Health System ‘Capable of Weathering the Storm’ in Health Care

November 14, 2013

As American health care faces significant transformation and uncertainty, the University of Virginia’s Medical Center Operating Board heard Thursday that the U.Va. Health System is well-positioned to adapt.

“We’re very capable of weathering the storm, no matter how hard the winds blow,” Dr. Richard P. Shannon, executive vice president for health affairs, told the board.

The next step, he said, is to grow better and stronger by embracing the concept of continuous improvement and continuing to find innovative ways to provide quality care.

Thursday’s meeting – held in conjunction with the Board of Visitors’ two-day meeting, which ends Friday – highlighted some of those innovative efforts.

U.Va. Continuum Home Health has partnered with Broad Axe Care Coordination LLC to establish a care coordination center that provides 60 days of home monitoring to Medical Center patients recently discharged with chronic conditions such as heart failure, pneumonia and chronic obstructive pulmonary disease, or COPD.

The program aims to prevent patients from being readmitted to the hospital. The program’s initial results are promising; 9 percent of patients in the program have been readmitted, compared with a historical readmission rate of 15 percent among these groups of patients.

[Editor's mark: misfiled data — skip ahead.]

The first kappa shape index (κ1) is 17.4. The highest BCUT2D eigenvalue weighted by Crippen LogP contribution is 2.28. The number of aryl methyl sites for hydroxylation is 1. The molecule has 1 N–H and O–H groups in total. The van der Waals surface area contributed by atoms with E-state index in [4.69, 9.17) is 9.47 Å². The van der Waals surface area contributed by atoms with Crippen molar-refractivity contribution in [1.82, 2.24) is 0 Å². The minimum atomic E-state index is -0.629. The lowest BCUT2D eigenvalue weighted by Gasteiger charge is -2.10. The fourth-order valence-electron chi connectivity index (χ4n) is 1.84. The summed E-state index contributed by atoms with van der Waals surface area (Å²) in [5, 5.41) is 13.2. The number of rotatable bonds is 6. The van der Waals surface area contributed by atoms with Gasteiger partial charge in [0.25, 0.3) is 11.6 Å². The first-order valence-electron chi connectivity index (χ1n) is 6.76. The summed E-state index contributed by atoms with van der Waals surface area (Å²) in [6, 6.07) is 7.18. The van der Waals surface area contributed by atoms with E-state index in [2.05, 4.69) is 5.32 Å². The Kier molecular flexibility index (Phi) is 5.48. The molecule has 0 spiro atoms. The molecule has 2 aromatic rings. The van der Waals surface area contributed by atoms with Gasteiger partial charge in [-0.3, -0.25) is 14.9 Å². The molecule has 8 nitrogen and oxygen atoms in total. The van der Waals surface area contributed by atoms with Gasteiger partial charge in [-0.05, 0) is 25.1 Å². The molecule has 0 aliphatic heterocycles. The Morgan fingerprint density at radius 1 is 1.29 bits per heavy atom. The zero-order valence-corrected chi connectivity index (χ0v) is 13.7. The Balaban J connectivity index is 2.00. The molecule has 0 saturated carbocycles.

“We are very optimistic that we will set the bar in being progressive in managing avoidable readmissions,” said R. Edward Howell, the Medical Center’s vice president and CEO.

Dr. Nancy Dunlap, dean of the School of Medicine, highlighted the efforts of faculty members to deal with cuts in federal research funding related to sequestration. While National Institutes of Health grants to U.Va. Medical School researchers declined 14 percent in the fiscal year that ended in June, she said, researchers earning non-NIH grants made up much of that funding gap. The School of Medicine is continuing to work on plans to stabilize long-term resources for researchers, she said. 

In addition to new programs and initiatives, changes are also affecting the Health System’s leadership. The board recognized Dr. Jonathon Truwit, who will be stepping down as chief medical officer and senior associate dean for clinical affairs in January. Truwit is joining Froedtert Health System and the Medical College of Wisconsin as their enterprise chief medical officer and senior administrative dean.

Howell praised Truwit as a national leader among chief medical officers and for his work to provide better access to care and better coordinate care for patients. “His tenacity and creativity are legendary,” Howell said. “Please know you’ll be truly missed.”

Medical Center Operating Board co-chair Dr. Edward D. Miller recognized the service of Howell, who announced in October that he will retire in July after serving as CEO for more than 12 years. Miller thanked Howell for his work to strengthen the Medical Center’s finances, patient safety and patient satisfaction.

“This institution is incredibly strong because of you,” Miller said.

A national search is being launched for Howell’s replacement.   

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